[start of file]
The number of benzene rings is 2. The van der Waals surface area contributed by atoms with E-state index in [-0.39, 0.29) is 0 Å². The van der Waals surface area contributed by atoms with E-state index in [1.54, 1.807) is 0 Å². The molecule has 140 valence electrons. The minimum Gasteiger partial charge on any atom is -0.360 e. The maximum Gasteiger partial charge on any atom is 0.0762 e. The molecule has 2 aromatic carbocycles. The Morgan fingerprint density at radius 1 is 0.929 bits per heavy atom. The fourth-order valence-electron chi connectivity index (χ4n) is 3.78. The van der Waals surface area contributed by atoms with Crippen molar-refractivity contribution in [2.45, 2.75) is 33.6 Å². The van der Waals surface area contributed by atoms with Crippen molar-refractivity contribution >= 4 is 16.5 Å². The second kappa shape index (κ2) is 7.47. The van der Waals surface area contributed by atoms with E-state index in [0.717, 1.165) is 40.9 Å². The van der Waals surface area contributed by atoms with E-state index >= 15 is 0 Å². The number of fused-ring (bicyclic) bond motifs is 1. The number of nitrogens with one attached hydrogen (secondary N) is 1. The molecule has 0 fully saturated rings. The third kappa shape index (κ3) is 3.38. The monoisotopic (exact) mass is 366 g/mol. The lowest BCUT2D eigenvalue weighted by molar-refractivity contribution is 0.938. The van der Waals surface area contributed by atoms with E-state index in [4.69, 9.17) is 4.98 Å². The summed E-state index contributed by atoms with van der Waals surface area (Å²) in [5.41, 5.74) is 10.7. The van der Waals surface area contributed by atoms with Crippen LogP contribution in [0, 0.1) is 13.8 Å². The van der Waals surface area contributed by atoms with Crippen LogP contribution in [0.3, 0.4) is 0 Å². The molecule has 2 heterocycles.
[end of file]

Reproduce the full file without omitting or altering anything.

The number of benzene rings is 2. The van der Waals surface area contributed by atoms with E-state index in [-0.39, 0.29) is 0 Å². The van der Waals surface area contributed by atoms with E-state index in [1.54, 1.807) is 0 Å². The molecule has 140 valence electrons. The minimum Gasteiger partial charge on any atom is -0.360 e. The maximum Gasteiger partial charge on any atom is 0.0762 e. The molecule has 2 aromatic carbocycles. The Morgan fingerprint density at radius 1 is 0.929 bits per heavy atom. The fourth-order valence-electron chi connectivity index (χ4n) is 3.78. The van der Waals surface area contributed by atoms with Crippen molar-refractivity contribution in [2.45, 2.75) is 33.6 Å². The van der Waals surface area contributed by atoms with Crippen molar-refractivity contribution >= 4 is 16.5 Å². The second kappa shape index (κ2) is 7.47. The van der Waals surface area contributed by atoms with E-state index in [0.717, 1.165) is 40.9 Å². The van der Waals surface area contributed by atoms with E-state index >= 15 is 0 Å². The number of fused-ring (bicyclic) bond motifs is 1. The number of nitrogens with one attached hydrogen (secondary N) is 1. The molecule has 0 fully saturated rings. The third kappa shape index (κ3) is 3.38. The monoisotopic (exact) mass is 366 g/mol. The lowest BCUT2D eigenvalue weighted by molar-refractivity contribution is 0.938. The van der Waals surface area contributed by atoms with E-state index in [4.69, 9.17) is 4.98 Å². The summed E-state index contributed by atoms with van der Waals surface area (Å²) in [5.41, 5.74) is 10.7. The van der Waals surface area contributed by atoms with Crippen LogP contribution in [0, 0.1) is 13.8 Å². The van der Waals surface area contributed by atoms with Crippen LogP contribution in [0.3, 0.4) is 0 Å². The molecule has 2 heterocycles.